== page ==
3 Tips With Your Nextel Decommission
Nextel Cell Tower Decommissions
Sprint Nextel began decommissioning their iDEN Network back in June of 2013. Their old Nextel push-to-talk technology is no longer of value. As a result they have been shutting down their cell sites across the country. The mass decommission has and will continue to affect tens of thousands of landlords. There are some important things landlord’s need to know so they are not taken advantage of during this decommission process.
Sprint Has Hired MD7 To Contact You To Leave Junk On Your Property
Many of our clients have been contacted by MD7 on behalf of Sprint. MD7 is asking property owners if they would like any of Sprint’s equipment before they decommission their site. Some of our clients have even been told that Sprint’s antennas are of value to another carrier who can plug-and-play on their property. This of course is not true. Sprint has hired MD7 in an attempt to cut deals with landlords to decrease their decommission costs . A smart business move for Sprint, a bad business deal for landlords. It’s important for landlords to know they are in no way obligated to, and they often will receive no benefit in, doing a decommission deal.
If You Do Want Some Sprint Property, Negotiate A Termination Fee
We typically advise landlords to not accept Sprint leaving behind any equipment – period. The antennas, coax, cable trays, and auxiliary units are all junk. However some landlords for instance want Sprint’s equipment shelter to store things in. If you want their building or some other property negotiate a “Termination Fee”. Every item you allow Sprint to keep on your property saves Sprint thousands of dollars in demolition costs. This savings should be passed through to you the landlord. Require Sprint to pay you a termination fee.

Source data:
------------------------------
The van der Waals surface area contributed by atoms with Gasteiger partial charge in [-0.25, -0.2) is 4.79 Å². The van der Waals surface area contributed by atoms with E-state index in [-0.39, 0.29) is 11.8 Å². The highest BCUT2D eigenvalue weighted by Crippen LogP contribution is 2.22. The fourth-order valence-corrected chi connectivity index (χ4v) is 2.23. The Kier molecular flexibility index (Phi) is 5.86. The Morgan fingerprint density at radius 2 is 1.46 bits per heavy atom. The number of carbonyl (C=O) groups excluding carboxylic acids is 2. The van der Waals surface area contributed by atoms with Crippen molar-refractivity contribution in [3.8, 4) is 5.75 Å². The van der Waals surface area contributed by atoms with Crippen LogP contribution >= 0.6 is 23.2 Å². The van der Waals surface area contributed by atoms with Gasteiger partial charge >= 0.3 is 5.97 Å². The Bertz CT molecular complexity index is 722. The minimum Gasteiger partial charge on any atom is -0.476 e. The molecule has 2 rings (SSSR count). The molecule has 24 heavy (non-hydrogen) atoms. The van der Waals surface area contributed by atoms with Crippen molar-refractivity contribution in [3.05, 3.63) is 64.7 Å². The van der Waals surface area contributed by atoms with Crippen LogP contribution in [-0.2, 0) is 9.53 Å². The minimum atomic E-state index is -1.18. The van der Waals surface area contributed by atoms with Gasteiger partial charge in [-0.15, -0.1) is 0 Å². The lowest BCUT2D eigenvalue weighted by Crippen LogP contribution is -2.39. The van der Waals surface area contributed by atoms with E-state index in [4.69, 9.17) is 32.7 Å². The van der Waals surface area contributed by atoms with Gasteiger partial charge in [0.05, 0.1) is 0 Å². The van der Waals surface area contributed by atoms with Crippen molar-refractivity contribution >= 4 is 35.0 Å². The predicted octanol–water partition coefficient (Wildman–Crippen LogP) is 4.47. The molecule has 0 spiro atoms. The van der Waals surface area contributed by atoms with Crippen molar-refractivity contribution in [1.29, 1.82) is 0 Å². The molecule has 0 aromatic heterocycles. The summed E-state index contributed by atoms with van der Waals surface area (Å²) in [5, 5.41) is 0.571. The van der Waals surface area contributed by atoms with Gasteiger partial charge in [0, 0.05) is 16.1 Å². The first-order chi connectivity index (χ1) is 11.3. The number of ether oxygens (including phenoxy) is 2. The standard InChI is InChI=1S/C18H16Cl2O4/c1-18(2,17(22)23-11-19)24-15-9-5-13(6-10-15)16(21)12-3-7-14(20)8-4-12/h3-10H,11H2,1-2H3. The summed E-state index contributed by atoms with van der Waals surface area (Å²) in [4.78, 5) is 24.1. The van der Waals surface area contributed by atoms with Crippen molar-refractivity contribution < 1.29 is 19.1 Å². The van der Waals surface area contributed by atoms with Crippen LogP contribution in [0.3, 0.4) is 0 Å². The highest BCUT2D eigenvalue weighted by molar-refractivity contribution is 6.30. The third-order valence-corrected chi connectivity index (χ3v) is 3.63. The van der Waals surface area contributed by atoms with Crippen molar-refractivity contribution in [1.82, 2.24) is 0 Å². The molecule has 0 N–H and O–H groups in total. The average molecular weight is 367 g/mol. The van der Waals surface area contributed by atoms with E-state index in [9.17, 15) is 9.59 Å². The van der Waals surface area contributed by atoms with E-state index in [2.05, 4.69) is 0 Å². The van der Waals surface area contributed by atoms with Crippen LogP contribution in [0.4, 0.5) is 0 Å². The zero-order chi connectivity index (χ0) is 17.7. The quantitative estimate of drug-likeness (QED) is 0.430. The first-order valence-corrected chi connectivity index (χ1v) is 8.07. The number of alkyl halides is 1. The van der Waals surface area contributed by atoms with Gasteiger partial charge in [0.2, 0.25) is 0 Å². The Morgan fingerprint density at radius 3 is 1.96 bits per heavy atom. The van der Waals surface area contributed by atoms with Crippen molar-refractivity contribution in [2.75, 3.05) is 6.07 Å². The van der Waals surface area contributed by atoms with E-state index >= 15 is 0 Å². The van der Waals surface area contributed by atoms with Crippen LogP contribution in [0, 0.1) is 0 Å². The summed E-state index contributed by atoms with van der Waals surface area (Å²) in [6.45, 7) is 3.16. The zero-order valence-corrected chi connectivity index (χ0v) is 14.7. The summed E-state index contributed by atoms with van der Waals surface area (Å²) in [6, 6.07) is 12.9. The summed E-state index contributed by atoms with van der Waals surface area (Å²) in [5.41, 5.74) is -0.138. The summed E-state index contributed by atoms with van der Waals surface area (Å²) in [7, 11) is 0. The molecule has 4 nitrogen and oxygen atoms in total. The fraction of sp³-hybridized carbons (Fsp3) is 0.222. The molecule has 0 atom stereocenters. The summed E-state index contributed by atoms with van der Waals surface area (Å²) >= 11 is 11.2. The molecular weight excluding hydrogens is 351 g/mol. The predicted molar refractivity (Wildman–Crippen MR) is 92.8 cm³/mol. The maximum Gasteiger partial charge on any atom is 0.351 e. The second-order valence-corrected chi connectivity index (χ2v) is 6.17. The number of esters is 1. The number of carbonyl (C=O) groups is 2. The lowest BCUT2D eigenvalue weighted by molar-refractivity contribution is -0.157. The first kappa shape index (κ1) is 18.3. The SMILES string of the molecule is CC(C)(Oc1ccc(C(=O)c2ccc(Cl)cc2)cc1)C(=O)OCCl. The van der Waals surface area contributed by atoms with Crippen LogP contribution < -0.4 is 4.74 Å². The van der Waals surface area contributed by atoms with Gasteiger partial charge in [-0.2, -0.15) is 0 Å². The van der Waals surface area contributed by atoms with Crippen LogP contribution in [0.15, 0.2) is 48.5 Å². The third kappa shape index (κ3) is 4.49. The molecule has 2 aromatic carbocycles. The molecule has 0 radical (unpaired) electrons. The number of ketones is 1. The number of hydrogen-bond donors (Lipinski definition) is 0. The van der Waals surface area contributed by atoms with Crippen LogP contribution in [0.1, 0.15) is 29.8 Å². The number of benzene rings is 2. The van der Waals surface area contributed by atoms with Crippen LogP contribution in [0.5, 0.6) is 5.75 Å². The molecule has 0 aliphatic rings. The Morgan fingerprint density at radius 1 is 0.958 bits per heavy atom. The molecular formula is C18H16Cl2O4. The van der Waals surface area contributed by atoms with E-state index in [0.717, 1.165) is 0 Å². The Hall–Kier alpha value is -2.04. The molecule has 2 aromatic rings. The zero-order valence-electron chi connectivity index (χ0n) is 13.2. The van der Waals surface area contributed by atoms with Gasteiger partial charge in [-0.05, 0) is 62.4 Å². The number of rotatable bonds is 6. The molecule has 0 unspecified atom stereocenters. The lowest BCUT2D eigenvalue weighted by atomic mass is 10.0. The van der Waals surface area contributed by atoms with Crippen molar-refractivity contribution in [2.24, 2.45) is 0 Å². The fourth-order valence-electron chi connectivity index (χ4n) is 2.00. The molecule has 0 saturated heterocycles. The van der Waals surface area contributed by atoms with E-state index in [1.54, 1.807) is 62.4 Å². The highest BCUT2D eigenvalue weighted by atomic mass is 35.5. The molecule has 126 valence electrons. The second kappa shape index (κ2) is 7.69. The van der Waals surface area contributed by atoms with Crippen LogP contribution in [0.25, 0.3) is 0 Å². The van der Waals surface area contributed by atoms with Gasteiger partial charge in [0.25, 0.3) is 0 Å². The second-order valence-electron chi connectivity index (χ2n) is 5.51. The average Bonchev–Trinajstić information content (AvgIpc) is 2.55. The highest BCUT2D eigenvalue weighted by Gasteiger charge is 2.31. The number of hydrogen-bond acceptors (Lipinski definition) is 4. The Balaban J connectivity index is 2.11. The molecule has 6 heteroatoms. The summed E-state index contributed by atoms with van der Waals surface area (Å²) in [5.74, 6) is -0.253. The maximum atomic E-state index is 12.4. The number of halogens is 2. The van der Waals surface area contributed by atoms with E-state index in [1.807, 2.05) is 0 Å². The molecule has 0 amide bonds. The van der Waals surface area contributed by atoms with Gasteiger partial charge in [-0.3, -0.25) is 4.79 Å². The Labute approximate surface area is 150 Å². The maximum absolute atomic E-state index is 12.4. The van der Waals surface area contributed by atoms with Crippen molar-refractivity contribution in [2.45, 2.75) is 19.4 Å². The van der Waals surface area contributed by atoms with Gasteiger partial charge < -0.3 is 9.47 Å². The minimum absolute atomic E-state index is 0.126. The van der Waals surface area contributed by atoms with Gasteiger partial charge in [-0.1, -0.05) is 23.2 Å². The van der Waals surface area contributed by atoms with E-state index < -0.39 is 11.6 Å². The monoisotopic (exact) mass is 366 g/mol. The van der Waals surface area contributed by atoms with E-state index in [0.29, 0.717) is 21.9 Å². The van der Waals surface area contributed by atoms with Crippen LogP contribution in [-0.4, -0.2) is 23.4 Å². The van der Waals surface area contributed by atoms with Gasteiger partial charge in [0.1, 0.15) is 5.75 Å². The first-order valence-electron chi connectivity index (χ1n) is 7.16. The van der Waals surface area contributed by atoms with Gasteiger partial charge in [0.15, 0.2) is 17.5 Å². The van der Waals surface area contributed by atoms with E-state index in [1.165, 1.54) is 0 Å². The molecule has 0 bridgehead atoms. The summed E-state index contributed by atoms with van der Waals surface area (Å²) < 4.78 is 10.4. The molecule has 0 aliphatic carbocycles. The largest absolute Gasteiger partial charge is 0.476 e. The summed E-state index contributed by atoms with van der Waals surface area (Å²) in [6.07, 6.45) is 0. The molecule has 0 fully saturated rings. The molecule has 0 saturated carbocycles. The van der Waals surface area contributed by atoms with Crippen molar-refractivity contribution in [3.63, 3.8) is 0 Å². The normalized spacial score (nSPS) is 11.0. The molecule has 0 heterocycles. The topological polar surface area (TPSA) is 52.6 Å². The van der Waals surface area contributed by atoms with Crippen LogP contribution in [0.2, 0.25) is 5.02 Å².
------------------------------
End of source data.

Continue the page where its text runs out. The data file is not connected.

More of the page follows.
Have Any New Agreements Reviewed By A Cell Tower Attorney
If Sprint is removing all items from you property then you likely have no obligation to sign any further agreements. If you or your representative cut a deal with MD7 and/or Sprint then you may have to sign an agreement. They will likely request for you to sign a release agreement drafted by their attorneys. We highly recommend you have their agreement reviewed by an experienced cell tower attorney. We work with the best cell tower attorneys in the country who can help with any agreement Sprint wants you to sign.